Cybernetics can allow us to be free with our distinctions and play with them. I'd like to apply that freedom to considering the possibility of real world of causes.

Thursday, 5 August 2010

Reality and Sensuality

I've been thinking about the obsession with constructivism after my trip to the cybernetics conference. There are issues with sensuality: laughter, tears, pain, sexual desire, etc. There seems to be some sort of 'order' to the reality of these things. Some seem more real than others. Pain, tears and laughter feel pretty real, biological - hardly a construct. Even to talk of them as being aspects of 'structural coupling' somehow takes away their potency in human experience: to abstract away these things risks losing sight of their causal impact on social organisation. What about other aspects of sensual experience? Sexual desire may be partly conditioned by cultural ideas of beauty (but it still feels pretty real to me!) Perhaps more 'constructed' are things like grief, happiness, courage, joy...  But then there seems to be a relationship that links sensual phenomena to each other...

I think it has to do with causality. Ernst von Glasersfeld remarked forcefully that 'causes are not real' at the conference. I can't be so certain. Hume's reason for doubting the reality of causes was to make sense of scientific practice in the 18th century. Aristotelian causality is a different matter altogether. I'm interested in Beer's statement that 'the purpose of a system is what it does': it seems to me to hark back to Aristotle rather than Hume: that purpose (final cause) relates to material, form and agency. The problem with thinking about sensuality is that all of these feelings are causally connected: sexual desire is connected to grief as well as joy; tears relate to laughter as much as pain. And the mechanisms behind it seem common to human experience. That suggests to me real causes. Moreover, ethics is tied into this as well. For the cause that turns sexual desire into pain and grief can be a selfish or cruel act. Reality is a tricky thing - but doing the right thing is where it really counts.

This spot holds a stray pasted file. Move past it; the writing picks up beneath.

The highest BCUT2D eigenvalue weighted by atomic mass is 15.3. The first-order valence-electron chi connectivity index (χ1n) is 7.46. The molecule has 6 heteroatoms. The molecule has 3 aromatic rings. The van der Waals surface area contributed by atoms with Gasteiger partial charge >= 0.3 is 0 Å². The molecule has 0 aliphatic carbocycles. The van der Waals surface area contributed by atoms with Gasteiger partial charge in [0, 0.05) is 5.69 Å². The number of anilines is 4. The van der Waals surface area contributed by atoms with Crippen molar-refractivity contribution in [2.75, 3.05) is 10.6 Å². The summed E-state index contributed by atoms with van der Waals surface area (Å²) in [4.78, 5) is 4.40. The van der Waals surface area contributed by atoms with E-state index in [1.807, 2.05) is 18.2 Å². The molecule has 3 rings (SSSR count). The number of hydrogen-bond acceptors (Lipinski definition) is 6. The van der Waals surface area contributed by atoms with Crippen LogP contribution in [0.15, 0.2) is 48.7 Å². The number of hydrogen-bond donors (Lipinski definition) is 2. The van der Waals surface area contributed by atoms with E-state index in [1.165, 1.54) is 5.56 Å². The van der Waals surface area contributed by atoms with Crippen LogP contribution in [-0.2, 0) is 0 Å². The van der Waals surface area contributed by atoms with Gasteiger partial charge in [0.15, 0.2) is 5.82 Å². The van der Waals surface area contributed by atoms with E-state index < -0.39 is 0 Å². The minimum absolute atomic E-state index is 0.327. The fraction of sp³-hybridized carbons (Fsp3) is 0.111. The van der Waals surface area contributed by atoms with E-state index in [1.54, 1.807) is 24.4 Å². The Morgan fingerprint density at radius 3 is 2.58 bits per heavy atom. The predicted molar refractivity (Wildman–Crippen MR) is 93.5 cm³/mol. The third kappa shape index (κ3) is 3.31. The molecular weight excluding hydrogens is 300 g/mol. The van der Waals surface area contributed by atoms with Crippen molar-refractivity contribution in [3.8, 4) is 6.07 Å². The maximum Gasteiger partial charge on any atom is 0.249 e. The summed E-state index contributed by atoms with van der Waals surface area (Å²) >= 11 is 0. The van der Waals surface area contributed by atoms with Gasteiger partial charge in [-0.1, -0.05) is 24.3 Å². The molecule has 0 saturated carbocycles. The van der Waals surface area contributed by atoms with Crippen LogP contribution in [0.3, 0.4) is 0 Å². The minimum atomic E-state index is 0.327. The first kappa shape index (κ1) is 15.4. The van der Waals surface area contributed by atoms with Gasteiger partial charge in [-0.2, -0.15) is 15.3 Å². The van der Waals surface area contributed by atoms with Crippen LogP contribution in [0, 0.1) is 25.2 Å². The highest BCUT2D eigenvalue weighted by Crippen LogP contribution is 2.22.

Reflections on New York, Cybernetics and Reality

I did these two improvisations whilst in New York, after leaving the American Cybernetics Society conference. They are very contrasting impressions: one is quite bleak - I felt the force of the city rather dehumanising and it made me sad. The other is very energetic although strangely, this was produced after visiting the 9/11 site, which I found incredibly moving (I was surprised and slightly embarrassed by the extent to which this affected me)